As a parent, it's natural to worry when your baby or child isn't feeling their best. Unfortunately, sometimes it can be difficult to differentiate between a common cold and allergy symptoms. We’re here to help you differentiate the two, and to help you find a solution for making your little one feel better.
"Recognizing the differences between cold and allergy symptoms is important. Accurate diagnosis and treatment can greatly improve the quality of life for children with allergies, and prevent unnecessary treatments for those with a simple cold." - Dr. Alisa Roysman.
How to tell the difference between allergies and a cold:
- Duration of Symptoms: Typically, cold symptoms last for about 7-10 days, while allergy symptoms can persist for weeks or even months if left untreated.
- Fever: While a fever is a common symptom of a cold, it's not usually present in children with allergies.
- Color of mucus: If the mucus is clear, it's more likely to be allergies, while yellow or green mucus is more often associated with a cold.
- Timing of Symptoms: Allergy symptoms tend to occur at the same time each year when your child is exposed to a specific allergen, such as pollen or dust. Cold symptoms can occur at any time of the year and are more likely to be spread through contact with others who have a cold.
- Itching: Itching is a common symptom of allergies and is not typically associated with colds. Kids with allergies can feel itchy in their eyes, nose and throats. Sometimes their eyes will water or they will make repetitive throat clearing noises.
- Feeling ill: Although allergies can sometimes cause a child to not feel well, typically this symptom is reserved for children with infectious causes such as colds, viruses and bacterial infections.
If you are unsure whether your child has a cold or allergies, it is always best to text Summer Health and we can guide you. Based on your child’s symptoms, we can provide at home allergy testing or treatment options to relieve your child's symptoms.
When is Allergy Season?
Allergy season can vary depending on the specific allergen and where you are located. However, in general, allergy season often starts in the spring and continues through the fall. During the spring, trees release pollen into the air, which can trigger allergic reactions in some people. In the summer, grasses and weeds release their pollen, while in the fall, ragweed is a common allergen. In some areas, mold spores can also be a problem during the fall.
What are common treatment options for seasonal allergies?
There are several treatment options available for baby and child allergies, depending on the severity and type of allergy. Some common treatment options include:
- Antihistamines: These medications can help alleviate allergy symptoms such as sneezing, runny nose, and itching by blocking the release of histamine, which is a chemical released during an allergic reaction.
- Decongestants: These medications can help relieve nasal congestion and sinus pressure by narrowing the blood vessels in the nasal passages.
- Nasal sprays: These medications can help reduce inflammation in the nasal passages, relieving symptoms such as congestion, runny nose, and sneezing.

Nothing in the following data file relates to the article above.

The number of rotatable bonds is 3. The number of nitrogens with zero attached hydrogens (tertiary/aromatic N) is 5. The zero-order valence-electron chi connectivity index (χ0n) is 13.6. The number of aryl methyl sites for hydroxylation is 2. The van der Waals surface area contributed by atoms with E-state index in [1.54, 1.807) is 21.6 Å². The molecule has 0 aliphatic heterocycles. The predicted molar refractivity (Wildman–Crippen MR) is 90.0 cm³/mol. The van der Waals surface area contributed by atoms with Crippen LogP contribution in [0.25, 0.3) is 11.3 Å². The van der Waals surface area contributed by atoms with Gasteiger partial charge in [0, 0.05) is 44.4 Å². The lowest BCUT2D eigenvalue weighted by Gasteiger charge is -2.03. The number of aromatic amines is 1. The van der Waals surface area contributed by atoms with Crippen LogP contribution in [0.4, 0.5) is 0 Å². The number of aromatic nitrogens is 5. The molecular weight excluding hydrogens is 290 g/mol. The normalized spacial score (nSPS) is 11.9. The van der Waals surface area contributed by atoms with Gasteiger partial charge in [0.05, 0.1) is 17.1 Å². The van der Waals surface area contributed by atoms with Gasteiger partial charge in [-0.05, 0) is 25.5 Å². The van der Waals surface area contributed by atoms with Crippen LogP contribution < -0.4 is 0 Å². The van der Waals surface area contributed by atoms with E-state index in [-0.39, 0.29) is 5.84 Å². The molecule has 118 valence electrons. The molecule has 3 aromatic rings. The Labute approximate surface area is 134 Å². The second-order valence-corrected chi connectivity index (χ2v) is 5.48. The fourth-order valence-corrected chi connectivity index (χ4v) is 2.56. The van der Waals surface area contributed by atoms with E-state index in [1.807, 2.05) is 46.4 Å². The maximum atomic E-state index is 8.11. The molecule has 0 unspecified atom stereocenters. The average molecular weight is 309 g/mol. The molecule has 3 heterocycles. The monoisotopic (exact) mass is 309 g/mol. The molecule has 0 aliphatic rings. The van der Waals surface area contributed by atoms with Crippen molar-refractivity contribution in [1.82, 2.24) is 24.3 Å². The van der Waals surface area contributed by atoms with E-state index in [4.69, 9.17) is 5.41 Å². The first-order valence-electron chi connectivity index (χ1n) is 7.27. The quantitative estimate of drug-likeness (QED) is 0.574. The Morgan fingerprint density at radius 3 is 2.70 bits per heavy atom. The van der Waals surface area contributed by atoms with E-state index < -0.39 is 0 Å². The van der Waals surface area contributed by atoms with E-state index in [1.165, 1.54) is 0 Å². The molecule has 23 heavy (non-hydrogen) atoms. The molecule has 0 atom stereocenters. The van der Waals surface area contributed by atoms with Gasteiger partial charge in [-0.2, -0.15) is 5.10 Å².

- Prescription medications: When over the counter meds fail to help your child, there are often prescription medications that can be used to help. Summer Health can connect you with a pediatrician to determine what the next best treatment would be.
Before giving your little one treatment, it is best to speak with a pediatrician to determine the best options for your baby or child. Summer Health can connect you to a pediatrician in 15 minutes to discuss your child’s needs.
How you can prepare your child for allergy season
"Taking precautions during allergy season can help reduce your child's exposure to allergens and minimize allergy symptoms.." notes Dr. Alisa Roysman “There are simple things you can do at home to make getting through this season more comfortable for your child.”
Some ways you can prepare include:
- Limit outdoor time during peak pollen hour. Pollen counts are often highest in the morning and early evening.
- Keep windows and doors closed to prevent allergens from entering your home. Consider using air conditioning instead of opening windows to keep your home cool.
- Vacuum and dust regularly to remove pollen and other allergens from your home. Use a vacuum cleaner with a HEPA filter to trap allergens, and use a damp cloth to wipe down surfaces.
- Wash your child's bedding, including sheets, blankets, and pillowcases, frequently in hot water to kill dust mites and other allergens. You can also buy protective covers for their pillows and mattress.
- Encourage your child to take a bath or shower after spending time outside to remove pollen from their hair and skin.
Allergies are a common experience of childhood, especially during peak allergy seasons. By taking precautions and working with a pediatrician, parents can help reduce their child's exposure to allergens and minimize symptoms. If your child is showing allergy symptoms, or you have questions on how to prepare, don’t hesitate to reach out to us at Summer Health.